Cashing in on looking back

Matt Morgan
Jul 3, 2014
"The things that have always been important: to be a good man, to try to live my life the way God would have me, to turn it over to Him that His will might be worked in my life, to do my work without looking back, to give it all I've got, and to take pride in my work as an honest performer." - Johnny Cash 
 
Looking back is such a difficult thing to do. The fade to black isn't always a dreamy transition. So much can be learned by doing it, yet that action will never change what has already happened. Do it too much and the future will be burdened with baggage of the past. But, are we to forget everything that is no longer in front of us: business dealings, culture, politics, or history itself?
 
Never mind the world around us. What of our own accomplishments? What is that trophy doing for you now other than collecting dust? That shelf could be useful for other things... No! Hold up there, desperado.
 
Don't be too hasty to toss them in ponderous reflection. While tokens, they are milestones in your life. The victories in it, for sure. The smiles, of course. But, let's not forget the sad times. The mistakes. Those too are true lessons that have played their part; just as much in getting you to where you are today as the happier ones. What may have been bad then could be what is good in your life now!
 
The same victories-from-tragedies can be extracted from non-material reminders, too. It's not pleasant to do, but the people you've hurt and disappointed can also measure how far you have grown. The journey can be weary and fraught with tears. Take heed lest you become despaired - you are not alone! While you may not know it, even with the convenience of hindsight, your actions may have gone on to motivate or inspire others who silently appreciate what you have done. As well, perhaps a revisit to past times of triumph (or failure) can reset your outlook in confusing days.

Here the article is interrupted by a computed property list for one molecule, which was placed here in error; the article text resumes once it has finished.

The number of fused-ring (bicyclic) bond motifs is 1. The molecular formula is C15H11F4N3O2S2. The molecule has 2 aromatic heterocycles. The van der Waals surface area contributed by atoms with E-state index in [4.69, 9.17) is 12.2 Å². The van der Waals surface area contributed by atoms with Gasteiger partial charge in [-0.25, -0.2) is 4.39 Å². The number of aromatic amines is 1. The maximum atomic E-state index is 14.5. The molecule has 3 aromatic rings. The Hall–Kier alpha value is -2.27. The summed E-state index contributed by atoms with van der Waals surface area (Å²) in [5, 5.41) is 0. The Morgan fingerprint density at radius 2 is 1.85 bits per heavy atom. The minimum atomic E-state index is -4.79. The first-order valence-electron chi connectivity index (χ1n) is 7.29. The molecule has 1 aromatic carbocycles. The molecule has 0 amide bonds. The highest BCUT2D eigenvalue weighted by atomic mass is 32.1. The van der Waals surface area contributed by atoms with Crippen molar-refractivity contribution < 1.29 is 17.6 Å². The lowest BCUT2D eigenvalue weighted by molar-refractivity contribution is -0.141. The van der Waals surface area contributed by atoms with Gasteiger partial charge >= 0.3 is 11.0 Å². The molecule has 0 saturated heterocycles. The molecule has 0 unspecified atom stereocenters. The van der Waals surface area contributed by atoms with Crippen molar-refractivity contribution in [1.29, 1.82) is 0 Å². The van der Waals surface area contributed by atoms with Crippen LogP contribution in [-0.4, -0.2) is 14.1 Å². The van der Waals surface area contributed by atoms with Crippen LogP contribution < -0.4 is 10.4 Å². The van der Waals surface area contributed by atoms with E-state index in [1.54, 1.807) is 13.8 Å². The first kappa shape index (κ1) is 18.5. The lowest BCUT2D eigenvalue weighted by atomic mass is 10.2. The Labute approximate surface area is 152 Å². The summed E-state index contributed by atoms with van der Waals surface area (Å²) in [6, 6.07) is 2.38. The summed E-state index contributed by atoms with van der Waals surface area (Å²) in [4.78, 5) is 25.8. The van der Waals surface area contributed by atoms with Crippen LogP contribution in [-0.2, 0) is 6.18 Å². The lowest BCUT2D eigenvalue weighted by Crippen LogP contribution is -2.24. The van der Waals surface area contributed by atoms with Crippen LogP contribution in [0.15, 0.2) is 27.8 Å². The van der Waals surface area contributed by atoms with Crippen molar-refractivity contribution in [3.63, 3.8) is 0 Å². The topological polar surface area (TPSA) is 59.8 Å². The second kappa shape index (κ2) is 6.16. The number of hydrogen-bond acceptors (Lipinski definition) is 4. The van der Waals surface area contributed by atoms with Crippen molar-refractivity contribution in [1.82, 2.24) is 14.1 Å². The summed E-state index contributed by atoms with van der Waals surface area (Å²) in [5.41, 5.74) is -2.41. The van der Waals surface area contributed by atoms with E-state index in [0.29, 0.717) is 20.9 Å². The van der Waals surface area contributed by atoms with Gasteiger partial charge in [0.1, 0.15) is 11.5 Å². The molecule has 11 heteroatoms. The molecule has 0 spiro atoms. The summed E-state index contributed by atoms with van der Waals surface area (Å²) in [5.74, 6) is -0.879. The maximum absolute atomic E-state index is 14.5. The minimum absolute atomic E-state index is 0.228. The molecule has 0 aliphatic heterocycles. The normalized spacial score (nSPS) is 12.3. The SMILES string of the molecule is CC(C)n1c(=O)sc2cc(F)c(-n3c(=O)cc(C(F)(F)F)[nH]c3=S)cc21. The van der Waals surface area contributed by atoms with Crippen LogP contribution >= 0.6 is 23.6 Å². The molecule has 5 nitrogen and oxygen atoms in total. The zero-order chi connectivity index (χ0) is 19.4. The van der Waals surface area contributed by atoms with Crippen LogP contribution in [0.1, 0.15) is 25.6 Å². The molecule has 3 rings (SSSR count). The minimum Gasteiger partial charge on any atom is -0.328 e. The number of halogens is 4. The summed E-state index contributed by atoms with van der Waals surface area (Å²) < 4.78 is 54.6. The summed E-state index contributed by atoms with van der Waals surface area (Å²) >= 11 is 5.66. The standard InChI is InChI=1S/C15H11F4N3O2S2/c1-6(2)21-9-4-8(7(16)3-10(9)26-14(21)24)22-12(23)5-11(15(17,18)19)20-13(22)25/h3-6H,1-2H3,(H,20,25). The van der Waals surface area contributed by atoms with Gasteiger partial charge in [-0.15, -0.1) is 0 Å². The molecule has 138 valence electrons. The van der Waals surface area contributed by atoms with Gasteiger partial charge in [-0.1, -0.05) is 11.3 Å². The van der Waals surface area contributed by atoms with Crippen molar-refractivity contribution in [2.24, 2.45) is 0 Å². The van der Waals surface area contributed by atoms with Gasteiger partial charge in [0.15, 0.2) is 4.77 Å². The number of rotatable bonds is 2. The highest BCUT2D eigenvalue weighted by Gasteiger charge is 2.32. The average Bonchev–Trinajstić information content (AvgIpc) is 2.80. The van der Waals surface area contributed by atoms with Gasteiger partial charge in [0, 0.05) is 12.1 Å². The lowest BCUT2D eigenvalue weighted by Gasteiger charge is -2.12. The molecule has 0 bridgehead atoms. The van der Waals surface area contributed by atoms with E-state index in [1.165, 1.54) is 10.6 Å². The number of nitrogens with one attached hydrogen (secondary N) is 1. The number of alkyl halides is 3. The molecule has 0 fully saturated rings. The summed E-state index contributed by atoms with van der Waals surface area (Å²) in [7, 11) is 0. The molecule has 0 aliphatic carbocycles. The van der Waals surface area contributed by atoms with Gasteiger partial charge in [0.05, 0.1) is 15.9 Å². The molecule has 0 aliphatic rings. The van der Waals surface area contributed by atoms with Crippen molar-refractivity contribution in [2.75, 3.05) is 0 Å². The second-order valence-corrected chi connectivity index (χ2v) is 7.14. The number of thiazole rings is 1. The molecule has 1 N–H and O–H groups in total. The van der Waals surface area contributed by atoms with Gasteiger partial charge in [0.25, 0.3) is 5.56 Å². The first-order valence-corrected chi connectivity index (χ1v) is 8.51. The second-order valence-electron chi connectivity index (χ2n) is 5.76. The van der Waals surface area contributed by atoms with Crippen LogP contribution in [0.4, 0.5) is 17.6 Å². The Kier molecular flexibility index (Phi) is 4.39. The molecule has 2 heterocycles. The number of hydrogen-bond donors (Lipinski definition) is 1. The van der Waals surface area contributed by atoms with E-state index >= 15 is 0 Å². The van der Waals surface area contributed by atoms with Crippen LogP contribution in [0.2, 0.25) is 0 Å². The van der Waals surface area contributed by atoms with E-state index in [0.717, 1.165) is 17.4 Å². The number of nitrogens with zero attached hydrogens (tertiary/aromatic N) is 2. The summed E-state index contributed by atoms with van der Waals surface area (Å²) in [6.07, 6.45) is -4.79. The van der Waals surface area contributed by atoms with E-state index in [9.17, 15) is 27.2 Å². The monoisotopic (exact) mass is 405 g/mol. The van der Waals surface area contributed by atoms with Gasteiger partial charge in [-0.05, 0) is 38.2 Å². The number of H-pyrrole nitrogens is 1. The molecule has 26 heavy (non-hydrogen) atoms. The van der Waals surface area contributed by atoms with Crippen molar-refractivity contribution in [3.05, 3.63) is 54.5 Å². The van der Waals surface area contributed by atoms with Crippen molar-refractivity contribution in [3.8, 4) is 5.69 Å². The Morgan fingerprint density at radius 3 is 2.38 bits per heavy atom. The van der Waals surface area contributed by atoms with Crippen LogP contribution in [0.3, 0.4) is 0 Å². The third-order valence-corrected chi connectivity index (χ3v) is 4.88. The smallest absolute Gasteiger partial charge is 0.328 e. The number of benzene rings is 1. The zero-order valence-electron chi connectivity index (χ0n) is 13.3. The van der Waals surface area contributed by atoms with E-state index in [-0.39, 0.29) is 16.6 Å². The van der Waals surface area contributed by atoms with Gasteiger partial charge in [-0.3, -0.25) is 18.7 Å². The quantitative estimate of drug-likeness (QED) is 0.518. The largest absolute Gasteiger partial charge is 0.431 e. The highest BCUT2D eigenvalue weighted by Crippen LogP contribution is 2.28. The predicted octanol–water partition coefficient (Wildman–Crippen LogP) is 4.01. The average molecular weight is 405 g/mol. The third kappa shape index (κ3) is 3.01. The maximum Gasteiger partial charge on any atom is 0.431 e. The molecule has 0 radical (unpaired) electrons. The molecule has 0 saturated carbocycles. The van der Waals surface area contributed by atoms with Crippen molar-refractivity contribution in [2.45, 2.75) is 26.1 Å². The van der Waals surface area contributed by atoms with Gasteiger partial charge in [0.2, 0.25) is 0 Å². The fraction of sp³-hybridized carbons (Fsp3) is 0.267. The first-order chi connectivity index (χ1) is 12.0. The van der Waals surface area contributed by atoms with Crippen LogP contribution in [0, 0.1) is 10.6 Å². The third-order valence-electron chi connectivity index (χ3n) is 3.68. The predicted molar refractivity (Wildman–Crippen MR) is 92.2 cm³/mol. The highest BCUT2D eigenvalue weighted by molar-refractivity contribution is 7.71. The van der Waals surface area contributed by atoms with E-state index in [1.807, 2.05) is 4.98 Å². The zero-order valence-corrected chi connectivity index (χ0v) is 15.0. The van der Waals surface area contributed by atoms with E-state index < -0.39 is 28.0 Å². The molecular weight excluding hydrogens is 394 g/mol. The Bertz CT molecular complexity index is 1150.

It is natural to both fret and beam looking back. In fact, in many cases, it is necessary and professional. Replays in sports may again broadcast an epic failure of a play, but the game must go on and correct decisions must be made. The History Channel gives us long (sometimes morbid) moments to consider what has happened and if we are better off for it. Mental health recovery can also hinge on reflection in order to overcome the barriers an individual faces in life.
 
Especially in business, when a firm hires a consultant, that business is usually paying a person to purposely come around and disagree with them for success's sake. Kitchen Nightmares,anyone? It is an exercise meant to help you be better. Personal feelings of shame or resentment can rush to the surface quickly to see your credit history brought up at the bank when applying for a loan. Ah, but to learn and be better for all your future days? Perhaps that future's sake is worth the currently misty eyes brought on by past indiscretions.
 
I will encourage you to visit the past, just don't dwell there. Life is more fun with you here in the moment to enjoy it as the ever-growing you that you are! Build upon the lessons learned and look forward to next time. We'll meet again, my friend, and each be better for it. Sing it again, Mr. Cash...
 
"You build on failure. You use it as a stepping stone. Close the door on the past. You don't try to forget the mistakes, but you don't dwell on it. You don't let it have any of your energy, or any of your time, or any of your space."
 
 
 
* to see previous blogs, please click on "Looking for Group"

Comments

Contango

Re: "failure."

To paraphrase Tony Robbins: Failure is just a success that we don't like.

About the best story regarding tenaciousness that I can recall is Thomas Edison, who 'failed' in perfecting the filament for his light bulb over 10,000 times.

When asked about these 'failures,' he said: Failures? I just found 10,000 things that didn't work.